As a result of increased airplane orders, The Boeing Company is aggressively planning to address the challenges of meeting an extremely demanding production schedule. Boeing airplane production is experiencing rate increases in a fast-paced market that is demanding it increase rates twice as rapidly as in comparable periods in the past. This overwhelming success, however, is taxing the industry's capacity.
"Our customers have made the decision to buy our high-quality aircraft in record numbers," said Ron Woodard, Boeing Commercial Airplane Group president. "Our challenge is to deliver these airplanes on schedule as promised."
Boeing has analyzed all options and developed a strategic plan to minimize the impact to its schedule of committed deliveries. Part of that plan includes temporarily assigning some employees from the 767 production line to work on the 747 line. Both lines are collocated in the Boeing Everett facility. In addition to temporarily assigning employees, the company also is exploring options that would permit it to bring in additional resources, implementing new manufacturing and business processes, providing additional training, adjusting internal work schedules, and other options that will help streamline production, eliminate waste and cut costs.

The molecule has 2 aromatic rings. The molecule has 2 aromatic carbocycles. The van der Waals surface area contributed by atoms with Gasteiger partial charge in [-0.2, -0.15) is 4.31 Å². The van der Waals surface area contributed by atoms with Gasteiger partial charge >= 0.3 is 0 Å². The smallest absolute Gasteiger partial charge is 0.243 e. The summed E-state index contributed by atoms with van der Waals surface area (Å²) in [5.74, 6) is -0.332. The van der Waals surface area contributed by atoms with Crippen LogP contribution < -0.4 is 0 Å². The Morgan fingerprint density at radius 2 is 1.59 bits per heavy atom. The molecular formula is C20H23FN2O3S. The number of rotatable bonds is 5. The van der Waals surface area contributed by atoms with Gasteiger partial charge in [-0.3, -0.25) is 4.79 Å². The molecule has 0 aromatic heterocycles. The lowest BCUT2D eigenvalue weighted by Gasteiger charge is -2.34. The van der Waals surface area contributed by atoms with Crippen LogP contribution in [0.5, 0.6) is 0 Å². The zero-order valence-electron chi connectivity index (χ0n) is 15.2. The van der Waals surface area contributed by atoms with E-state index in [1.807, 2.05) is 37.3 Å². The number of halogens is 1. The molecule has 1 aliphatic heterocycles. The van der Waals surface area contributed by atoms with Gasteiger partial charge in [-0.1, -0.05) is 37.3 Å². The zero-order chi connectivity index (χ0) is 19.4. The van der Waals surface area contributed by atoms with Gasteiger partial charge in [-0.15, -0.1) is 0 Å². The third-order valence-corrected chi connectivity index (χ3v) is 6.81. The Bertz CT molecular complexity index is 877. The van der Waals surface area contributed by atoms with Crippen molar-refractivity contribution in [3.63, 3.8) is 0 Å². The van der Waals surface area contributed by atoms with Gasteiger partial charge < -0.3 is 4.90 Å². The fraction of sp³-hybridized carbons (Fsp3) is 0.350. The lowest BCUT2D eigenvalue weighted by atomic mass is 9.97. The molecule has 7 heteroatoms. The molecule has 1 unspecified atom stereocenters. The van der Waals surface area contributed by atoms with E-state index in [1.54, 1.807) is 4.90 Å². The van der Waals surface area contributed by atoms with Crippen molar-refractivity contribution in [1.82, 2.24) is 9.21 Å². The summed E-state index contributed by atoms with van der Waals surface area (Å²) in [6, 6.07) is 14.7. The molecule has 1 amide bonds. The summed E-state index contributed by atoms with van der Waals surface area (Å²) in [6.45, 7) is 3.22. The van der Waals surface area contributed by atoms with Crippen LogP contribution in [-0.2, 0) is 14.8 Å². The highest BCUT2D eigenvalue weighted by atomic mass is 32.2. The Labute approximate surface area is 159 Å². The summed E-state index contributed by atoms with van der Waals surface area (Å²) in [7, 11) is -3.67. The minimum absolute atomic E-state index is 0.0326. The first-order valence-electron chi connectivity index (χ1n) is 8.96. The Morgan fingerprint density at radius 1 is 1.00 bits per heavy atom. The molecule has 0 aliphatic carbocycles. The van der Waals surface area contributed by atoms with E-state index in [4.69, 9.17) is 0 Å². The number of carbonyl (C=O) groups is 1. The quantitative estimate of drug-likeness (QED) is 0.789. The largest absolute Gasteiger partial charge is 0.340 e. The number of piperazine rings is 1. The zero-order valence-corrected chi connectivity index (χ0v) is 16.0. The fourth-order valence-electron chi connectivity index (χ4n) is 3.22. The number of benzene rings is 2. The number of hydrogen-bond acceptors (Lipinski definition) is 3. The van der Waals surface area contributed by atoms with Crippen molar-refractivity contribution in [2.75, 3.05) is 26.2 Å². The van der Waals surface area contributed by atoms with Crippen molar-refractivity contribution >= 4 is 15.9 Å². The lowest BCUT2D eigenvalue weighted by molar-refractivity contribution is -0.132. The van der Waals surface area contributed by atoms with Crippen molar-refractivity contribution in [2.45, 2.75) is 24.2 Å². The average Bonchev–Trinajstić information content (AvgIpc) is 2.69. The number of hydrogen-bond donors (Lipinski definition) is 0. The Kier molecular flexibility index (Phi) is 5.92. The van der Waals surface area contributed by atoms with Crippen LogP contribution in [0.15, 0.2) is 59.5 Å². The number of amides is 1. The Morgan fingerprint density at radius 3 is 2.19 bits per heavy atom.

"With success comes challenges," said Bob Dryden, executive vice president of airplane production for Boeing Commercial Airplane Group. "These challenges facing our production efforts are not attributable to any one factor, but are a combination of interrelated issues that cross all production lines and division boundaries. Our employees and our suppliers have been working extremely hard to meet these increased rates and tough schedules and we are very proud of them. During our 80 plus years in the aviation business, Boeing has faced many similar situations and we remain confident that we will successfully meet this one, too."
The plan is designed to minimize Boeing delivery impacts, and bring the 747/767 factory back to full health.